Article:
By the mid- to late-1800s Asian trading routes were prized
by many European and North American
nations so Japan was forced to open up. After the
United States threatened Japan and other countries followed suite, the shogun
was removed from power as the people viewed him as a weak failure. This directly
led to the establishment of the Empire of Japan (1868), which was again directly
ruled by the Emperor.
Once freed of the shogun's rule and more open to the world, Japan
quickly became a player on the international stage. They improved economically and
technologically, gaining enough power to take many islands in the Far East, including
Taiwan. They challenged and warred with both
China and Russia, taking Manchuria in China and the
For decades the Japanese pushed their borders with no consequences,
but by the 1930s many countries viewed their advances into China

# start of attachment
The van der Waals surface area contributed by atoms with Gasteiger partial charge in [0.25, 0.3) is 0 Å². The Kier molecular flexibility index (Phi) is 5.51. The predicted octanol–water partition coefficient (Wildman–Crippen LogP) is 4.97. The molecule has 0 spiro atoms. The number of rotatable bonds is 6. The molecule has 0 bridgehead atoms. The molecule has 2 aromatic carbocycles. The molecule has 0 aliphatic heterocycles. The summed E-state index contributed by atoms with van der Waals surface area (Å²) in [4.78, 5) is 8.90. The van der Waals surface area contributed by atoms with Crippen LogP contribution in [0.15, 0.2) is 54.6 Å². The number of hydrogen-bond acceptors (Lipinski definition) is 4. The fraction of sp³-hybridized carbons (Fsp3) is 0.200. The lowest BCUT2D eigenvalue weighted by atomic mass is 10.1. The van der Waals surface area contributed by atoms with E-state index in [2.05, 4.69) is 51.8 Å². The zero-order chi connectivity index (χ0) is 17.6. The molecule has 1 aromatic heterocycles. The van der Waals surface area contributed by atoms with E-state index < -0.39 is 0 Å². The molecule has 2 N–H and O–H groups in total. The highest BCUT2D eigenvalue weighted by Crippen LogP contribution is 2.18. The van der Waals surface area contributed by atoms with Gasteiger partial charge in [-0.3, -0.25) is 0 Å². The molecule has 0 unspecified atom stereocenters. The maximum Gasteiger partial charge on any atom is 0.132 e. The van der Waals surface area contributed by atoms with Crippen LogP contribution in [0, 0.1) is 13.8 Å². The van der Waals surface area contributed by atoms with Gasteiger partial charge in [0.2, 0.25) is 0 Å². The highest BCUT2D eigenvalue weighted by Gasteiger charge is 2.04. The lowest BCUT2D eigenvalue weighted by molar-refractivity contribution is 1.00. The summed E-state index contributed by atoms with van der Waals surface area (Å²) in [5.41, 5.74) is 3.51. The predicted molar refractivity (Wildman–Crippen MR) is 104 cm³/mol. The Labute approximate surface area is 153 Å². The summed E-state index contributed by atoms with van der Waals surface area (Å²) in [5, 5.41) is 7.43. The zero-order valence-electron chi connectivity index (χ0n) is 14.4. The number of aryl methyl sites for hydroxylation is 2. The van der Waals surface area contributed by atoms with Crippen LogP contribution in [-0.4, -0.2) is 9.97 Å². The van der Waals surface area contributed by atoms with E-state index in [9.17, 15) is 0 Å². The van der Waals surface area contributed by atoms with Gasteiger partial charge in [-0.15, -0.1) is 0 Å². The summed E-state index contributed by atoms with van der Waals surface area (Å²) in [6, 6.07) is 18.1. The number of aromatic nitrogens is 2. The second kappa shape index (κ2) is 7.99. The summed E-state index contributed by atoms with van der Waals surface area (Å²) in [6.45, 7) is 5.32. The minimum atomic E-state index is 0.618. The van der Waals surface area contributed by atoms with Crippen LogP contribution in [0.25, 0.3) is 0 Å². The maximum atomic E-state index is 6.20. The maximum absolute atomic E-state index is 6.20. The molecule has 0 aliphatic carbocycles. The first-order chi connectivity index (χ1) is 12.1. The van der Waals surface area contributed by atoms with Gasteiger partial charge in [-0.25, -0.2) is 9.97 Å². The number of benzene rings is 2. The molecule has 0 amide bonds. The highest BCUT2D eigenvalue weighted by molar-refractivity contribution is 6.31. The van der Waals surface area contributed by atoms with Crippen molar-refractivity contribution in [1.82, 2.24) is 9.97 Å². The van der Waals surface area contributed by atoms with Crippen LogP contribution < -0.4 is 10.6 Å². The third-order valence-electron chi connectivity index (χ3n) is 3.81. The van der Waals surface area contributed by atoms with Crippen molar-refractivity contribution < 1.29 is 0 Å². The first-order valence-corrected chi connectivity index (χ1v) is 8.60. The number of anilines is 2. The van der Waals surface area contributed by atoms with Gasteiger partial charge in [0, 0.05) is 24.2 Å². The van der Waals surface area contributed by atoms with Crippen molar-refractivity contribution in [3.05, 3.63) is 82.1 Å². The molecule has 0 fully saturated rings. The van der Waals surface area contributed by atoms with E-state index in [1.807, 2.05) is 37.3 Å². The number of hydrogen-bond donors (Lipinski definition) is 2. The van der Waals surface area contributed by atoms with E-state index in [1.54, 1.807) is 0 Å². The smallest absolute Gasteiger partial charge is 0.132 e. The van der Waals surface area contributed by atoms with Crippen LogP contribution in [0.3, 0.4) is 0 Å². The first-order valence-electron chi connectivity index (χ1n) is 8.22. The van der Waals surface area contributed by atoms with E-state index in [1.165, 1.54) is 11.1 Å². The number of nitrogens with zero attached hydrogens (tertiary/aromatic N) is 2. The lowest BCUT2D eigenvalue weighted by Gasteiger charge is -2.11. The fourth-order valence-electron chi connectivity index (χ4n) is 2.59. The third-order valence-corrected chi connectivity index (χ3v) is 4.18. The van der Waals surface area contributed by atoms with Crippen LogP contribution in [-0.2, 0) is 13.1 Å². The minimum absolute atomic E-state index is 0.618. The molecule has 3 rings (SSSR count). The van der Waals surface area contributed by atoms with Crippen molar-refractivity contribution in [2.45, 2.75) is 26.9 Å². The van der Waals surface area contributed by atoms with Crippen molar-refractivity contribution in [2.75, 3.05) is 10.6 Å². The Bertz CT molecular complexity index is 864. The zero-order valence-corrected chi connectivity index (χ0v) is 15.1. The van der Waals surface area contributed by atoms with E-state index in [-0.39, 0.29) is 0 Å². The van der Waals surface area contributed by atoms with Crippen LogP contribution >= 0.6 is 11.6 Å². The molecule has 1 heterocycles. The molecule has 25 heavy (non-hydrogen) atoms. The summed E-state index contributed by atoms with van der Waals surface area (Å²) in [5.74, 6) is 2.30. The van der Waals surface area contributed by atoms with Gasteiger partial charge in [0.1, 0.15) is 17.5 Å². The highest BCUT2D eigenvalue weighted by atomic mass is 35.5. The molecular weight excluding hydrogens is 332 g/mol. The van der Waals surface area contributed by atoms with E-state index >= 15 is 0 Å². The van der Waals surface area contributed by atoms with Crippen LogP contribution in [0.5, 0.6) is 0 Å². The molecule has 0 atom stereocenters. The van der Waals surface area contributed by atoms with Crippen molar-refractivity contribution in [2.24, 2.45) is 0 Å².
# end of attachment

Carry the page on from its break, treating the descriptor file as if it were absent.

with condemnation. In 1940, one year after the outbreak of World War II (WWII),
Japan joined forces with Germany and Italy,
sparking tensions with much of the world, particularly the
United States, who supported China at the time and was vocal about Japan's
advances into that country.
In 1941 Japan attacked the
United States, the American-held Philippines,
and British-held Hong Kong among other places. After
these surprise attacks and a quick sweep over much of the Far East, the Japanese
fell back as their production, supplies, and army could not keep pace with the expanding
American and British military spending and high output levels. The war for Japan
ended with tragedy as the United States dropped two atomic bombs on the country;
first on Hiroshima and days later on Nagasaki.
Since WWII, Japan has focused on opening up diplomatic relations
and economic advancements as they were demilitarized. Ironically, the
United States has become one of Japan's closest trading partners and
today Japan is an economic and political world leader.